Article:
When you get ready to sew the rows together, pin the seams at the intersecting corners. Make sure the pressed-seams going in opposite directions but up against each other. This will help the corner to match perfectly and not be too bulky.  Sew rows together (again using that consistent ¼" seam allowance).  Press the finished quilt top from the top.
 

Voila! You have a simple quilt top finished that fast and easy.  You are free to quilt however you choose.  For some good machine quilting tutorials check Crazy Mom Quilts or A Quilt is Nice. I love how the quilting finishes a quilt - making it softer and giving it way more personality. AND I love how the quilting hides a lot of the flaws - of which I usually have many!


Binding the Quilt
When you are ready to bind your quilt (the fabric folded over the end of the quilt to cover your raw edges), I can help you with this Quilt Binding Tutorial.
 
Once again, it's SO much easier than it looks. Your friends will be so impressed.
 

Here is another example of a quilt made with a very similar technique.  This quilt was made mostly from Heather Bailey's Nicey Jane collection.  Notice the variation of print sizes: small, medium, and large as well as the color variation - i.e. not all the pinks are the same shade. This quilt comes from this Off-set Square Pattern tutorial.  Here is a picture of a quilt this style for boys.

 
I hope that some of this helps and gives you the courage to try making a quilt if it's something that's been too scary before. And don't be afraid to finish with something less than perfect. That's what gives quilts personality. :)
Thanks again, Kari, for inviting me to come hang out today. It has been a blast.
 
 
diary of a quilter
 
 
 
 
You May Also Like…
 
scallop Baby Quilt Tutorial[5] refracted quilt tutorial[5]

Scallop Baby Quilt Tutorial

Refracted Quilt Tutorial

Pin It

25 comments:

  1. this is great Amy! and thanks Kari for having her. I love that she talks about scale and contrast, it's great especially for beginning quilters like me. :)

    ReplyDelete
  2. This is a great tutorial! Picking the fabric is always the hardest part for me. Love these tips!

    ReplyDelete
  3. Amy's got some serious skillz!

    And, she didn't even freak out when I told her that you and I wanted to come to her house and sew with her, Kari. He he he.

    ReplyDelete
  4. How do you know I didn't freak out? I totally freaked out. You just weren't there to witness it. :)

    Thanks again, Kari. (And you other nice people.) You are all very kind.

    ReplyDelete
  5. This is awesome! Your instructions are great, Amy, and your quilt is just beautiful.

    ReplyDelete
  6. I love quilting, it is such a great way to use up scraps of fabric from other crafting projects! Your designs are simple to follow and look lovely, thank you for inspiring me!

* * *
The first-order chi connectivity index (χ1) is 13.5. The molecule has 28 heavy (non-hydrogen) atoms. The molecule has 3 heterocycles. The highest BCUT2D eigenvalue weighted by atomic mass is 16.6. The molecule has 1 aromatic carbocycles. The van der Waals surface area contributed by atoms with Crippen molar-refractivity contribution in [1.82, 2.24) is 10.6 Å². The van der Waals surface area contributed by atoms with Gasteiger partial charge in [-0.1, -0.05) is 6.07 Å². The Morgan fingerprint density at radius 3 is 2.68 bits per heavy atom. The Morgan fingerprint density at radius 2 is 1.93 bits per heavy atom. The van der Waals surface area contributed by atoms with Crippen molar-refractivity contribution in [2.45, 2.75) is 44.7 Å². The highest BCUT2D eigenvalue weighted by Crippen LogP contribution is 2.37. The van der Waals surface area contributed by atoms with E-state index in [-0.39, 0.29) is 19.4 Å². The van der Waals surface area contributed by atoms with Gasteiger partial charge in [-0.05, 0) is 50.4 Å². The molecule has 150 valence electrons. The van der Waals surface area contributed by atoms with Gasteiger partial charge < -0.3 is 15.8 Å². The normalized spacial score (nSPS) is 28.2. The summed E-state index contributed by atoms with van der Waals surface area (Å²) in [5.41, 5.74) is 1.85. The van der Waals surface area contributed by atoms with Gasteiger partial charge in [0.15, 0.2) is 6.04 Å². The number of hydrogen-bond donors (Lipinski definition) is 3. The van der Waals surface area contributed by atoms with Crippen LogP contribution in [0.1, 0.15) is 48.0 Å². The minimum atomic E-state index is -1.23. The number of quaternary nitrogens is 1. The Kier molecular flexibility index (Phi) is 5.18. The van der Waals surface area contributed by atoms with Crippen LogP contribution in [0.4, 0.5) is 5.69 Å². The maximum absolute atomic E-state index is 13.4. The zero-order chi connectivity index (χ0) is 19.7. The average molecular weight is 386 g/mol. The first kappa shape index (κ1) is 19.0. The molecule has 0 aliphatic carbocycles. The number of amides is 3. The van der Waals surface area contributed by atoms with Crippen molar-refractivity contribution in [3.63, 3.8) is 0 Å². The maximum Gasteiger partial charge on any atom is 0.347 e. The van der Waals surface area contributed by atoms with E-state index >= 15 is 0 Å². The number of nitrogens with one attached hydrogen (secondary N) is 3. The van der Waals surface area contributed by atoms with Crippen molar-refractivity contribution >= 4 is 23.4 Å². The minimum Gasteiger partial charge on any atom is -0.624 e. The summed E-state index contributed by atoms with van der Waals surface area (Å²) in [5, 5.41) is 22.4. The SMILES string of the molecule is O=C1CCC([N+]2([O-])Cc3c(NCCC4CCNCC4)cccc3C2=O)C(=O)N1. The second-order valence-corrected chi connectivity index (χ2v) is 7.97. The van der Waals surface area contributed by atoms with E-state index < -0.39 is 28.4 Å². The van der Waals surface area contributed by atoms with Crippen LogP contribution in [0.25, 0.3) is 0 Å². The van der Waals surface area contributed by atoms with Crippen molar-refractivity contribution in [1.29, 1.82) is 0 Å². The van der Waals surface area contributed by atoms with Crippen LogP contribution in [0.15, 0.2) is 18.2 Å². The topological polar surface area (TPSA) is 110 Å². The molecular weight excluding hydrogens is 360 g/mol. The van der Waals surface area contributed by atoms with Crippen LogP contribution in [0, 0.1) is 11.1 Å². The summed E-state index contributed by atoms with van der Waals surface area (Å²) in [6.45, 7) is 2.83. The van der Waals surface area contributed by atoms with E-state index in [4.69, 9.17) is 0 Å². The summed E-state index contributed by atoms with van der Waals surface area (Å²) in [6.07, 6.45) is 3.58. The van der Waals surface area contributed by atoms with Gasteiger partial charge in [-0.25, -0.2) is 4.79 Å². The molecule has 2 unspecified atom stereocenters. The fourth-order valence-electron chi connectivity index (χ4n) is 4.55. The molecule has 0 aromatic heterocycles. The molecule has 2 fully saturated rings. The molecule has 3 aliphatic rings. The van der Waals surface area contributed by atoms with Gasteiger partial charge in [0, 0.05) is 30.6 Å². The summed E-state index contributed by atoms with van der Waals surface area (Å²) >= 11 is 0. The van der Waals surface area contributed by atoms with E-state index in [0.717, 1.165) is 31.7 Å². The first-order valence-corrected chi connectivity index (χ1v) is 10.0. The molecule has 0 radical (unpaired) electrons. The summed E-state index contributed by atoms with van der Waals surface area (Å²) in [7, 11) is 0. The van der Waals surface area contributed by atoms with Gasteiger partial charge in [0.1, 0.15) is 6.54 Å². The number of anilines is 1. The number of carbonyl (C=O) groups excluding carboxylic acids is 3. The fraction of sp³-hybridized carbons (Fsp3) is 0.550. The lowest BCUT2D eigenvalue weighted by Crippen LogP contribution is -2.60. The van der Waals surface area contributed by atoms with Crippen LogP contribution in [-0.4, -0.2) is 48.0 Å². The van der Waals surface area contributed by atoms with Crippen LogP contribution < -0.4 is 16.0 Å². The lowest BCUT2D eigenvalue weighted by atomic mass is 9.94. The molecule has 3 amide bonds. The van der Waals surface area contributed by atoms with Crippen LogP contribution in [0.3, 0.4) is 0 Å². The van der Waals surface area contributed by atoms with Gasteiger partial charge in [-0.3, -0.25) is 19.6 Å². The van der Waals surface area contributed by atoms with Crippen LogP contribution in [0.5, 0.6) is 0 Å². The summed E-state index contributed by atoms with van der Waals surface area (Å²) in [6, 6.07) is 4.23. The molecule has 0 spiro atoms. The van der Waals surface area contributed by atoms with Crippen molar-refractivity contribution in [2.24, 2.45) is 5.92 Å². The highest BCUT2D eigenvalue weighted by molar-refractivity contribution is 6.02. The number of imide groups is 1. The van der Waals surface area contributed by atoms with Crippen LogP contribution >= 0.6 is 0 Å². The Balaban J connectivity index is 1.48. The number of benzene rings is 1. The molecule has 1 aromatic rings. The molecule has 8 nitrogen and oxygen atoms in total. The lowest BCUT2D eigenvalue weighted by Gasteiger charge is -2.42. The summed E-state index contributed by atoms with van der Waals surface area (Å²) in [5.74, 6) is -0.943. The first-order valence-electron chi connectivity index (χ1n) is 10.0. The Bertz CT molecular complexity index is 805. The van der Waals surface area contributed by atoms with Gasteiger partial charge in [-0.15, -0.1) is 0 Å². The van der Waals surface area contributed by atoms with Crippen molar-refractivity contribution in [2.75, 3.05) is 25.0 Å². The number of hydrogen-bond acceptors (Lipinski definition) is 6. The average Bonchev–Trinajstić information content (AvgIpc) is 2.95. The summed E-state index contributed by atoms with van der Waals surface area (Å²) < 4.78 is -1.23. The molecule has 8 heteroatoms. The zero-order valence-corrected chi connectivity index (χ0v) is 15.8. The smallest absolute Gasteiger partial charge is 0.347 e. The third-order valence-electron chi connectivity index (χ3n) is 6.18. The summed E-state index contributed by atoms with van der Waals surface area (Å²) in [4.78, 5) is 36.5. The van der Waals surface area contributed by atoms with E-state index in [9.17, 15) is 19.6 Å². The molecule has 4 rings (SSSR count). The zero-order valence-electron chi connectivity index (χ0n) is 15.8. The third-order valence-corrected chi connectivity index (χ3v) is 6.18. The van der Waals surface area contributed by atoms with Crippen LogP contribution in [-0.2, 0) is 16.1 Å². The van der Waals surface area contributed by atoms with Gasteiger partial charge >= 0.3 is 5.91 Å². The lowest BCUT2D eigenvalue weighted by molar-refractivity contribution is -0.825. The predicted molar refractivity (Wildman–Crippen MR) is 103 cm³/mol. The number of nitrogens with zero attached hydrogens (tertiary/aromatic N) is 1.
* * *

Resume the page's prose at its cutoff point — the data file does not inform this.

ReplyDelete
  7. I love to quilt. Your fabrics are beautiful and the pattern is so pretty. Love & blessings from NC!

    ReplyDelete
  8. Such a great post! Thanks for sharing it. I just picked out fabrics for a baby-sized patchwork quilt and it was so much more difficult than I expected. I probably would have relaxed a bit about it if I'd read this first! Next time it will be easier.

    ReplyDelete
  9. Congrats Amy on another wonderful tutorial. What a fun and simple quilt for those just starting out.

    ReplyDelete
  10. beautiful!! thanks for sharing!!

    ReplyDelete
  11. Hi! very impressive. I really liked.
    Thank you for your detailed explanation.

    ReplyDelete
  12. Just a quick note to let you know that a link to this post will be placed on CraftCrave today [07 Aug 11:00am GMT]. Thanks, Maria

    ReplyDelete
  13. THIS is when I wish I knew how to thread my machine!

    ReplyDelete
  14. Ooh this is great! Thanks for the detailed tutorial. I'll be linking.

    ReplyDelete
  15. Thank you for the help! I would love to see something about quilt binding! I'm working on completing my first quilt now and very afraid of the tears that will fall with binding and putting the batting in. :)

    ReplyDelete
  16. Hi! I am new to the sewing world and am going to attempt to make this quilt. Would it be okay if I used a serger instead of a sewing machine? I have both, I just find it easier to use the serger. Thanks!

    -Amber

    ReplyDelete
  17. Fabulous! I'm not much of a seamstress - can really only sew a straight line in an emergency situation - but this really is tempting to try.

    ReplyDelete
  18. Just started mine!!
    http://www.theprojectgirl.com/2011/08/20/adventures-in-quilting/

    ReplyDelete
  19. I just finished mine. Thanks for such a great tutorial!

    http://www.flickr.com/photos/julineb/6167296665/in/photostream

    ReplyDelete
  20. Anonymous18:06

    Wonderful. Where do you buy your fabrics? Especially the big, graphic prints? thanks!

    ReplyDelete
  21. What a wonderful quilt and great tutorial. I will put this on my to-do list. I also totally agree with your comments about quilting being an outlet... it keeps me sane when work and life events try to drive me crazy!!!!

    ReplyDelete
  22. Just finished making this quilt out of the men and boys in our family's dress shirts. It was the design I had been trying to create in my head. When I saw this it quickly came together. It is for our due any day grandson. There r shirts from great grandpa, grandpa , dad and uncles aunts and grandma.and even one if our grandsons baby quilt fabrics is included. I wish I could post a picture so u could see what u inspired. Thx so much for sharing your creative idea!!!!

    ReplyDelete
  23. Love your design and will have to make it. The colors you picked are beautiful. That is my downfall...being able to pick colors. Trying to think out of the box but at times I do struggle. Glad I found your site, you will be able to help me. Thanks!!!!

    ReplyDelete
  24. Love your design and will have to make it. The colors you picked are beautiful. That is my downfall...being able to pick colors. Trying to think out of the box but at times I do struggle. Glad I found your site, you will be able to help me. Thanks!!!!

    ReplyDelete

01 09 10